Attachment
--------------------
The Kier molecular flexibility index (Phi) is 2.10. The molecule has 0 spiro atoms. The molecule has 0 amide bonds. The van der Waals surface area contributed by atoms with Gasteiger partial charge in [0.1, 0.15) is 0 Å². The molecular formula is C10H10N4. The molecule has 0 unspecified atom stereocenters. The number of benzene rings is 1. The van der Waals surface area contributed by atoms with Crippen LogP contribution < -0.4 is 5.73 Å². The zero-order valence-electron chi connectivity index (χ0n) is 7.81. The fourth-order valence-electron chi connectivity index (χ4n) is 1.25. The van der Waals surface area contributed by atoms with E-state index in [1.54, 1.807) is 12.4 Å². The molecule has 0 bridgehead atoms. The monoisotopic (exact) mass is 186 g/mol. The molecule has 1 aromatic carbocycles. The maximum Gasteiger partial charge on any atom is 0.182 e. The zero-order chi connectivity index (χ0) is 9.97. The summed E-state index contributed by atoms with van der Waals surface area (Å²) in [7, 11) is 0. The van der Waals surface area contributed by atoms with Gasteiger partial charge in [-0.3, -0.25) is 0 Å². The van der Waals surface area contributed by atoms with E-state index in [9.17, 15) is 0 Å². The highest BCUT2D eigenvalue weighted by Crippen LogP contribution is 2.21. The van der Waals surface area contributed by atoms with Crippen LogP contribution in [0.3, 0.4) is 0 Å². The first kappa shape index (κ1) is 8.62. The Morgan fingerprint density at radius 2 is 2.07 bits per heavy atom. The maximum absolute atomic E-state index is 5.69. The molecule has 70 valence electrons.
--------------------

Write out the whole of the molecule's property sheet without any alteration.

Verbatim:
The Kier molecular flexibility index (Phi) is 2.10. The molecule has 0 spiro atoms. The molecule has 0 amide bonds. The van der Waals surface area contributed by atoms with Gasteiger partial charge in [0.1, 0.15) is 0 Å². The molecular formula is C10H10N4. The molecule has 0 unspecified atom stereocenters. The number of benzene rings is 1. The van der Waals surface area contributed by atoms with Crippen LogP contribution < -0.4 is 5.73 Å². The zero-order valence-electron chi connectivity index (χ0n) is 7.81. The fourth-order valence-electron chi connectivity index (χ4n) is 1.25. The van der Waals surface area contributed by atoms with E-state index in [1.54, 1.807) is 12.4 Å². The molecule has 0 bridgehead atoms. The monoisotopic (exact) mass is 186 g/mol. The molecule has 1 aromatic carbocycles. The maximum Gasteiger partial charge on any atom is 0.182 e. The zero-order chi connectivity index (χ0) is 9.97. The summed E-state index contributed by atoms with van der Waals surface area (Å²) in [7, 11) is 0. The van der Waals surface area contributed by atoms with Gasteiger partial charge in [-0.3, -0.25) is 0 Å². The van der Waals surface area contributed by atoms with E-state index in [9.17, 15) is 0 Å². The highest BCUT2D eigenvalue weighted by Crippen LogP contribution is 2.21. The van der Waals surface area contributed by atoms with Crippen LogP contribution in [0.3, 0.4) is 0 Å². The first kappa shape index (κ1) is 8.62. The Morgan fingerprint density at radius 2 is 2.07 bits per heavy atom. The maximum absolute atomic E-state index is 5.69. The molecule has 70 valence electrons.